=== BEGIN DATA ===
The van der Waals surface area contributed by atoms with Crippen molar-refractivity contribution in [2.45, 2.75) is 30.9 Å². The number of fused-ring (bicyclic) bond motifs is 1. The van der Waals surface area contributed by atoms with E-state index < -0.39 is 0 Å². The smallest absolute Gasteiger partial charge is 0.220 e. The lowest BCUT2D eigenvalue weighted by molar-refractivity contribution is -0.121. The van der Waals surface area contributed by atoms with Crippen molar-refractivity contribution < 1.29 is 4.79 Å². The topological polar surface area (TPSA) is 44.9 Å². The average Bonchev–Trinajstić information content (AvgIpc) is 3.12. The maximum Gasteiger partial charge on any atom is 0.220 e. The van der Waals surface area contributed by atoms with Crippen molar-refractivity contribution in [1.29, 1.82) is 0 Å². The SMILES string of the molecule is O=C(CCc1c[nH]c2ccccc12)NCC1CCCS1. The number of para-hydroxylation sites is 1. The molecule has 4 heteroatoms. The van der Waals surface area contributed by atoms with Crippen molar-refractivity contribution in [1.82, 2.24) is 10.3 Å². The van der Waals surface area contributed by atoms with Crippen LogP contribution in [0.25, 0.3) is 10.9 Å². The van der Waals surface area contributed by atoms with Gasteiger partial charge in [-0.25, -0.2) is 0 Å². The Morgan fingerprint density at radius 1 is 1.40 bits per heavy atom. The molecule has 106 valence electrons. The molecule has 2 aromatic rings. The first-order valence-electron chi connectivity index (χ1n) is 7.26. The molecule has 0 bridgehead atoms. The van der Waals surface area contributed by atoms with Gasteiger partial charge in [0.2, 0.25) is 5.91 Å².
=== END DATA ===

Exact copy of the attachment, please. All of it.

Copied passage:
The van der Waals surface area contributed by atoms with Crippen molar-refractivity contribution in [2.45, 2.75) is 30.9 Å². The number of fused-ring (bicyclic) bond motifs is 1. The van der Waals surface area contributed by atoms with E-state index < -0.39 is 0 Å². The smallest absolute Gasteiger partial charge is 0.220 e. The lowest BCUT2D eigenvalue weighted by molar-refractivity contribution is -0.121. The van der Waals surface area contributed by atoms with Crippen molar-refractivity contribution < 1.29 is 4.79 Å². The topological polar surface area (TPSA) is 44.9 Å². The average Bonchev–Trinajstić information content (AvgIpc) is 3.12. The maximum Gasteiger partial charge on any atom is 0.220 e. The van der Waals surface area contributed by atoms with Crippen molar-refractivity contribution in [1.29, 1.82) is 0 Å². The SMILES string of the molecule is O=C(CCc1c[nH]c2ccccc12)NCC1CCCS1. The number of para-hydroxylation sites is 1. The molecule has 4 heteroatoms. The van der Waals surface area contributed by atoms with Crippen molar-refractivity contribution in [1.82, 2.24) is 10.3 Å². The van der Waals surface area contributed by atoms with Crippen LogP contribution in [0.25, 0.3) is 10.9 Å². The van der Waals surface area contributed by atoms with Gasteiger partial charge in [-0.25, -0.2) is 0 Å². The Morgan fingerprint density at radius 1 is 1.40 bits per heavy atom. The molecule has 106 valence electrons. The molecule has 2 aromatic rings. The first-order valence-electron chi connectivity index (χ1n) is 7.26. The molecule has 0 bridgehead atoms. The van der Waals surface area contributed by atoms with Gasteiger partial charge in [0.2, 0.25) is 5.91 Å².